PNG Tourism minister says lawlessness deterring visitors

2:26 pm on 31 August 2018

A Papua New Guinea cabinet minister says PNG is being classed as a visitor 'no go zone' and it's impacting on the country's tourism sector.

Port Moresby in PNG at night

Photo: RNZ Pacific/ Koroi Hawkins

The Post Courier reported the tourism minister, Emil Tammur saying PNG is now listed with the likes of North Korea, Yemen, Iran, Iraq and Syria, by the United Kingdom and United States.

He urged intervention by relevant government authorities, stakeholders and local communities to curb law and order issues.

Mr Tammur said criminal activities such as armed hold-ups of tourists and tribal fighting in tourism hot spots were already having a negative impact with increased holiday cancellations.

The paper said he is condemned the recent armed robbery of 20 tourists at Tawali Dive Resort in Alotau, where criminals took wallets, mobile phones, cameras and other personal items from travellers who had come from as far away as Europe, Asia and North America.

Boats at the port of Alotau in Milne Bay Province, Papua New Guinea, 2011.

Boats at the port of Alotau in Milne Bay Province, Papua New Guinea Photo: Danemo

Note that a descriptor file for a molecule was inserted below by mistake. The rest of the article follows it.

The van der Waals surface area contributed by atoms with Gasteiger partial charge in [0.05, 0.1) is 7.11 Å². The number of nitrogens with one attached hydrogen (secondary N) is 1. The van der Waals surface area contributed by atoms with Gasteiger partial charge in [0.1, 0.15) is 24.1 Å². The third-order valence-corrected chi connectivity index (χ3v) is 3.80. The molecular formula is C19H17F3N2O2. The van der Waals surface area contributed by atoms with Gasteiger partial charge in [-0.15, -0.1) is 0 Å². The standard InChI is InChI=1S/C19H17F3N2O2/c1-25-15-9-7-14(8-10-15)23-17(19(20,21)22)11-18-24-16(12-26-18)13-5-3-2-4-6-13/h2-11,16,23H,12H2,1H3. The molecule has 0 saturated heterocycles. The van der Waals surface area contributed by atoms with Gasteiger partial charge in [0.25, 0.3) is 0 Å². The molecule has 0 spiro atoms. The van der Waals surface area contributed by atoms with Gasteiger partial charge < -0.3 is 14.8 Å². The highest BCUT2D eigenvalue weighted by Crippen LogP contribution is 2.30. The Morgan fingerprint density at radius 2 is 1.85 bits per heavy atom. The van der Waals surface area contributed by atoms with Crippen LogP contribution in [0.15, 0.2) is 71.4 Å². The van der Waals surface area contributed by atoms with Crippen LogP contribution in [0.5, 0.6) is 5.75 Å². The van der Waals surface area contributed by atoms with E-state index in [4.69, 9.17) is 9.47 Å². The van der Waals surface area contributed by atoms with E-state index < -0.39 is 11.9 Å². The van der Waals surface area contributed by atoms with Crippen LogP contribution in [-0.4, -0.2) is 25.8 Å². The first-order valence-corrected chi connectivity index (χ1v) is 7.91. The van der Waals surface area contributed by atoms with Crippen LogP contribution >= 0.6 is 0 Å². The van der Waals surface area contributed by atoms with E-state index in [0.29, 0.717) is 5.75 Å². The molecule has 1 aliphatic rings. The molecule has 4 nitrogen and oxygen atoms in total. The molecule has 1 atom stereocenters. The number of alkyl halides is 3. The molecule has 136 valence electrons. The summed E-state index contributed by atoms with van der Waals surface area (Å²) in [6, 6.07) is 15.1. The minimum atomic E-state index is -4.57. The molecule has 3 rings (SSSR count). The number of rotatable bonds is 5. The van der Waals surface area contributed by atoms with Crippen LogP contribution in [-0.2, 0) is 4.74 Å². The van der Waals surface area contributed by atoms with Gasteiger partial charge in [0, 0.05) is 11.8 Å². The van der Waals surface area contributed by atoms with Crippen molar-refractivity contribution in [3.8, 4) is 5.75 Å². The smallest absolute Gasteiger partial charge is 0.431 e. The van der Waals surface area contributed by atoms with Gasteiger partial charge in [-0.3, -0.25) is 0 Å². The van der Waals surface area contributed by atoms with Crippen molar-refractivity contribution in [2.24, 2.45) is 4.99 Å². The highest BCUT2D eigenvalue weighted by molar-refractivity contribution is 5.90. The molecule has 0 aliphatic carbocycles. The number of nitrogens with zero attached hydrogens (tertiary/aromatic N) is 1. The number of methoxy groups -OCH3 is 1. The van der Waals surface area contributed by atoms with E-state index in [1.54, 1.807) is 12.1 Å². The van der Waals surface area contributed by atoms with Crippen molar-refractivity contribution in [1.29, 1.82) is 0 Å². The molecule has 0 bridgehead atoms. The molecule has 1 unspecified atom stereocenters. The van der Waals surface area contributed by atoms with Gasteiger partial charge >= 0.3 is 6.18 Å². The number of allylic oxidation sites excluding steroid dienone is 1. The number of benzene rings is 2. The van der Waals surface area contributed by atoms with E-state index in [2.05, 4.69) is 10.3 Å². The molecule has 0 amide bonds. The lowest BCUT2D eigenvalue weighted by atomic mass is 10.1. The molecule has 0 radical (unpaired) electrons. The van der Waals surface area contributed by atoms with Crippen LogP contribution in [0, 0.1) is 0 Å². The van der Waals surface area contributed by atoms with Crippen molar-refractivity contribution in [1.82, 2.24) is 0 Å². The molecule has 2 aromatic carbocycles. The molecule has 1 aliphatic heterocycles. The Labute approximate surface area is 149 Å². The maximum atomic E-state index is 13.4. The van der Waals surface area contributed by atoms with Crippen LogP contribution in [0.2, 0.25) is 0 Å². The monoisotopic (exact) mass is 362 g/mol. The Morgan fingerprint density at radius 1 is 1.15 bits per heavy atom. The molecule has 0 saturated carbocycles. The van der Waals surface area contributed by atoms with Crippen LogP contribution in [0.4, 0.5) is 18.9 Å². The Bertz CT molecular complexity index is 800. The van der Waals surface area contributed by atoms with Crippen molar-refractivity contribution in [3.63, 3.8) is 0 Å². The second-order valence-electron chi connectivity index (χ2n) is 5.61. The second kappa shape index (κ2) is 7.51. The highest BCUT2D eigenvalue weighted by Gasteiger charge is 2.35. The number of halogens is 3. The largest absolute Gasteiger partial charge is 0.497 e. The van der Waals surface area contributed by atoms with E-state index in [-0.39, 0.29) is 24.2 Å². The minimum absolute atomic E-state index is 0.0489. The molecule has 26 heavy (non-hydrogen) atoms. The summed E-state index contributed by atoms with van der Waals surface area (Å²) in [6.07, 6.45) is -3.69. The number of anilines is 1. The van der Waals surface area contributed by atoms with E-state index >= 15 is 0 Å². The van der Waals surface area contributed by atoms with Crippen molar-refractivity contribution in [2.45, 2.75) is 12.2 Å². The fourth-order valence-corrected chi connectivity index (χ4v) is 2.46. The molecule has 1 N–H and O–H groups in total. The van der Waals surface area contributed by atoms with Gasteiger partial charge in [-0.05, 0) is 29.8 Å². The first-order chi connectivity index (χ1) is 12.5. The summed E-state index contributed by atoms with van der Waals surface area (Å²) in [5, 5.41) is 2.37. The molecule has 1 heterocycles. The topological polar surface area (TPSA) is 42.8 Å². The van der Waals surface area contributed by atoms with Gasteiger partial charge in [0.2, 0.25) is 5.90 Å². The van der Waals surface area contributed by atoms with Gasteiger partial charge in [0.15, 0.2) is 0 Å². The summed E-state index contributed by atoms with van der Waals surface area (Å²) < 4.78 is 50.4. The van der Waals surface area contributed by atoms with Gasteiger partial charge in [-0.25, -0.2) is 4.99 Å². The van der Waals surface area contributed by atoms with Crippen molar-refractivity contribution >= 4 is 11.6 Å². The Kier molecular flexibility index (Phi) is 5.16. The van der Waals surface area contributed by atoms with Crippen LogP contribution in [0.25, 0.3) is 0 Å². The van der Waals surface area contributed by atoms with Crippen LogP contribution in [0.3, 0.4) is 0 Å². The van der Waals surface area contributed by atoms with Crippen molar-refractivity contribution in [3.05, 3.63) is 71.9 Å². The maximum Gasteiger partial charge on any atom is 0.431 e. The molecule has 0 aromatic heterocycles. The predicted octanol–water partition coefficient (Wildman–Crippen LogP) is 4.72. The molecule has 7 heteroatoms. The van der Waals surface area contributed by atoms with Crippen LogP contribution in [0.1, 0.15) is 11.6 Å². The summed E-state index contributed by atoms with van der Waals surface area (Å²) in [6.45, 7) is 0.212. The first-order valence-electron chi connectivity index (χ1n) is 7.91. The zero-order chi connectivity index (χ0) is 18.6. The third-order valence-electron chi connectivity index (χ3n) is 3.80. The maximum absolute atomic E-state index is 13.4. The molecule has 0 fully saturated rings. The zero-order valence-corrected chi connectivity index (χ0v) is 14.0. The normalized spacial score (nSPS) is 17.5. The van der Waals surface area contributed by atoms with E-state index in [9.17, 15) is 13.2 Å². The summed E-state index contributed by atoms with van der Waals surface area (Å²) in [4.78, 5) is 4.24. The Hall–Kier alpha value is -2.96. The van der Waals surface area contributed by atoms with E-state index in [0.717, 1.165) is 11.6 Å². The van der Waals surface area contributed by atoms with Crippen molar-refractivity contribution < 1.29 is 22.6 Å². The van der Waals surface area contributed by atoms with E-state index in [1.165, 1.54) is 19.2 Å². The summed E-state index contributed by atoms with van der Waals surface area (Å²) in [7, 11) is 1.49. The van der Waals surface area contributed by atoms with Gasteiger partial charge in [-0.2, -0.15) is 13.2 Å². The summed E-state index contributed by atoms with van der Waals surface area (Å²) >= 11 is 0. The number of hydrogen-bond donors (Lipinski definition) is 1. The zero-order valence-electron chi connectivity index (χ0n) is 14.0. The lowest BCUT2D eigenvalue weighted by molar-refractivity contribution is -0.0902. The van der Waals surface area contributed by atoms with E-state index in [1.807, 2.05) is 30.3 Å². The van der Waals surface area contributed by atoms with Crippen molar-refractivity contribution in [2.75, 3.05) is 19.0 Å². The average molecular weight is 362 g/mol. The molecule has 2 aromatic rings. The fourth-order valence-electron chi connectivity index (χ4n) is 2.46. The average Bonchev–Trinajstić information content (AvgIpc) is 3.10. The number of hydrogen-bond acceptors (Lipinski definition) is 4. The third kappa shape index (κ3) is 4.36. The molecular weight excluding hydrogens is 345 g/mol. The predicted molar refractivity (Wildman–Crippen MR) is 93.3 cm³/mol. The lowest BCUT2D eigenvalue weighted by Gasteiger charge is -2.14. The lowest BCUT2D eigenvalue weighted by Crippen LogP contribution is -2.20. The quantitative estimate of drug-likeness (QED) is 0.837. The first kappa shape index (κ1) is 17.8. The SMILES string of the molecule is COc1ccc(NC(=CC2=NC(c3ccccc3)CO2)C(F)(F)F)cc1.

Despite the minister's claims the US government advisory for travellers to PNG, as of July 25th is only at level two advising visitors to exercise increased caution.

This is on a scale of one to four with four being the complete travel ban.

The British government position is similar, although it does advise against all but essential travel to Hela and the Southern Highlands Province in the wake of the earthquake disaster and ongoing tribal fighting.

For similar reasons it also urges tourists to take more care in Enga and Western Highlands.

The advisory also warns that law and order is very poor in parts of Papua New Guinea, including the capital Port Moresby and Lae City.

PNG Highlands Highway

A hut on a hill in the PNG Highlands. Photo: RNZ Pacific/ Koroi Hawkins

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